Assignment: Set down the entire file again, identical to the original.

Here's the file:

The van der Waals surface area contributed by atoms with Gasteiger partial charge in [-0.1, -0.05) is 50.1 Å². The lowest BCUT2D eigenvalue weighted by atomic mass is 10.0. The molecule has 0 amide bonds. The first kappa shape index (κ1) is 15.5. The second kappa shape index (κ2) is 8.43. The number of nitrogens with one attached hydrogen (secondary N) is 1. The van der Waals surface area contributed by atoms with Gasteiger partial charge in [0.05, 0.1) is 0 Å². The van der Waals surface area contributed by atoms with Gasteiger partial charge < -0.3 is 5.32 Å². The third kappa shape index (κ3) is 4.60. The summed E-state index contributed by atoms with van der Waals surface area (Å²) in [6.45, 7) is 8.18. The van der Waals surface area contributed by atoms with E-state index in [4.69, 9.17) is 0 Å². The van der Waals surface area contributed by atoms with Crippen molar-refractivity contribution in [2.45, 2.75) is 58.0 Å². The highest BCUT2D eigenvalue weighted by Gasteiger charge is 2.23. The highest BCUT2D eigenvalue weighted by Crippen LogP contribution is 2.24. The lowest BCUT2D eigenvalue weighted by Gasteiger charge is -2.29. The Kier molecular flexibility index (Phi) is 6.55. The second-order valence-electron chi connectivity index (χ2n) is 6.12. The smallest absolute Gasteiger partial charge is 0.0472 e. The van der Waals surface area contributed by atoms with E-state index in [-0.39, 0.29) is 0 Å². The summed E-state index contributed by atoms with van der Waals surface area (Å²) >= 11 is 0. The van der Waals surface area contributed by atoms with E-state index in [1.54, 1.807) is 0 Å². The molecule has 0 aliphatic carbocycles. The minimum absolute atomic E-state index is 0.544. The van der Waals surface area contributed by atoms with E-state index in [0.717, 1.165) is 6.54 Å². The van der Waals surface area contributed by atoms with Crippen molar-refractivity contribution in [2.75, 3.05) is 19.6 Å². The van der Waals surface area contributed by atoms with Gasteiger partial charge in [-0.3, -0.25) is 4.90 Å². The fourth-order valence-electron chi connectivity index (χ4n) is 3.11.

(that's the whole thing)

The van der Waals surface area contributed by atoms with Gasteiger partial charge in [-0.1, -0.05) is 50.1 Å². The lowest BCUT2D eigenvalue weighted by atomic mass is 10.0. The molecule has 0 amide bonds. The first kappa shape index (κ1) is 15.5. The second kappa shape index (κ2) is 8.43. The number of nitrogens with one attached hydrogen (secondary N) is 1. The van der Waals surface area contributed by atoms with Gasteiger partial charge in [0.05, 0.1) is 0 Å². The van der Waals surface area contributed by atoms with Gasteiger partial charge < -0.3 is 5.32 Å². The third kappa shape index (κ3) is 4.60. The summed E-state index contributed by atoms with van der Waals surface area (Å²) in [6.45, 7) is 8.18. The van der Waals surface area contributed by atoms with E-state index in [4.69, 9.17) is 0 Å². The van der Waals surface area contributed by atoms with Crippen molar-refractivity contribution in [2.45, 2.75) is 58.0 Å². The highest BCUT2D eigenvalue weighted by Gasteiger charge is 2.23. The highest BCUT2D eigenvalue weighted by Crippen LogP contribution is 2.24. The lowest BCUT2D eigenvalue weighted by Gasteiger charge is -2.29. The Kier molecular flexibility index (Phi) is 6.55. The second-order valence-electron chi connectivity index (χ2n) is 6.12. The smallest absolute Gasteiger partial charge is 0.0472 e. The van der Waals surface area contributed by atoms with E-state index in [-0.39, 0.29) is 0 Å². The summed E-state index contributed by atoms with van der Waals surface area (Å²) >= 11 is 0. The van der Waals surface area contributed by atoms with E-state index in [1.54, 1.807) is 0 Å². The molecule has 0 aliphatic carbocycles. The minimum absolute atomic E-state index is 0.544. The van der Waals surface area contributed by atoms with E-state index in [0.717, 1.165) is 6.54 Å². The van der Waals surface area contributed by atoms with Crippen molar-refractivity contribution in [2.75, 3.05) is 19.6 Å². The van der Waals surface area contributed by atoms with Gasteiger partial charge in [-0.3, -0.25) is 4.90 Å². The fourth-order valence-electron chi connectivity index (χ4n) is 3.11.